Create beadwork or stained glass. Learn how to knit, crochet or embroider. Discover the pleasures of poetry. Learn how to search for your ancestors.
These are some of the in-person learning opportunities on offer this spring as the Retired Teachers Chapter’s Brooklyn section welcomes retired members to Si Beagle Learning Center courses at its borough office in downtown Brooklyn.
The Brooklyn RTC section was not able to resume in-person learning as quickly as its counterparts in some of the other boroughs because of a rewiring project in its building in the fall. “We tried to come back last September and we had everything in place to go back in-house,” said Evelyn Dorell, one of four coordinators.
She and her fellow coordinators, all retired teachers, are thrilled to have retirees back this spring. Of the roughly 9,200 Brooklyn retirees, 34% left service less than five years ago, 28% retired five to 10 years ago, 29% left 10-20 years ago, and 9% retired more than 20 years ago. Most were teachers (71%) or paraprofessionals (16%).
Even operas from around the world — one of the section’s most popular online classes — will have an in-person component this spring. The class includes a visit in April to a “La Bohème” rehearsal at the Metropolitan Opera.
For retirees who do not live locally or prefer Zoom, the section continues to offer dozens of remote classes and seminars. “You can come in, do remote or do both,” coordinator Cheryl Richardson said.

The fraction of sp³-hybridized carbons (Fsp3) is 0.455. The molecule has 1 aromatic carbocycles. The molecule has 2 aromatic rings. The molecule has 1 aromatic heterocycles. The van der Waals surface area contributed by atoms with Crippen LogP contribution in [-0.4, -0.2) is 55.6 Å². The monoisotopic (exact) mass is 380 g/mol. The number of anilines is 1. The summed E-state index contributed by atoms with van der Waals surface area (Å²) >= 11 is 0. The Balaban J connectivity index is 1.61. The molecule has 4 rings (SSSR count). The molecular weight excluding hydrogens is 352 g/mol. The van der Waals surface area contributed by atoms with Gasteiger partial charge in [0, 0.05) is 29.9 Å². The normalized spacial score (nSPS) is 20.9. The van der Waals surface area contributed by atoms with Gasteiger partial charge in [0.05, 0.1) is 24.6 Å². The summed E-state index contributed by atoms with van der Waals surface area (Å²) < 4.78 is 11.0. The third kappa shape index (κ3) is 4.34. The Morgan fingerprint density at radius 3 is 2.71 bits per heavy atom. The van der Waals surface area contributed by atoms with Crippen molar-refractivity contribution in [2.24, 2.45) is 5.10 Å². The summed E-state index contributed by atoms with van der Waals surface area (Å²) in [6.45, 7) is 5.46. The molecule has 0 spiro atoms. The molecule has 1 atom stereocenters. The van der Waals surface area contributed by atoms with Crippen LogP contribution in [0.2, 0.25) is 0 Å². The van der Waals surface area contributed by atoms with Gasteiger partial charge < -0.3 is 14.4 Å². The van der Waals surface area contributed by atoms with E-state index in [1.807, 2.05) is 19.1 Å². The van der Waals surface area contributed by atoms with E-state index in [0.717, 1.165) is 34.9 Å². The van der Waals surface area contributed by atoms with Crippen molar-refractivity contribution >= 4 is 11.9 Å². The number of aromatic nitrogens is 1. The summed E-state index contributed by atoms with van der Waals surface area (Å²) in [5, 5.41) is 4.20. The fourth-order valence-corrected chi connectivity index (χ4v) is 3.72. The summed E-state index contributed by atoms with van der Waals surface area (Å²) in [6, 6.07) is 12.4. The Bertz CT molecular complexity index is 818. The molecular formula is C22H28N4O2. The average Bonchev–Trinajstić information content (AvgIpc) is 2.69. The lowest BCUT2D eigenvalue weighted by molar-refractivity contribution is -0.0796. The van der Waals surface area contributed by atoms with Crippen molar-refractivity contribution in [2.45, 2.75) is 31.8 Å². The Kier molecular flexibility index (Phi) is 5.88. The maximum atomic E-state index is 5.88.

Eurika Oliver said she and the other Brooklyn section coordinators appreciate instructors who made the transition to Zoom during COVID.
Zoom classes were a lifeline for members who were confined to their homes during the pandemic, the coordinators said. “We really got to know the people much more,” Richardson said.
Participants in Zoom classes look out for one another. “Someone will say, ‘I didn’t see so-and-so at the first class,’ and they check up on each other, and it becomes a very supporting, loving community,” coordinator Felicia Armetta said.
The Brooklyn section plans to ease into other in-person activities it offered regularly before the pandemic. Plans are in the works for bus trips, a trek to the Amish country in Pennsylvania for quilting fabrics, and “Show and Schmooze” parties to celebrate what the retirees learn and create in Si Beagle courses.
For now, the Brooklyn section coordinators are focused on developing new courses and spreading the word that members can take up to five courses a semester for a nominal fee.
“We’re always on a roll to do new things,” Richardson said.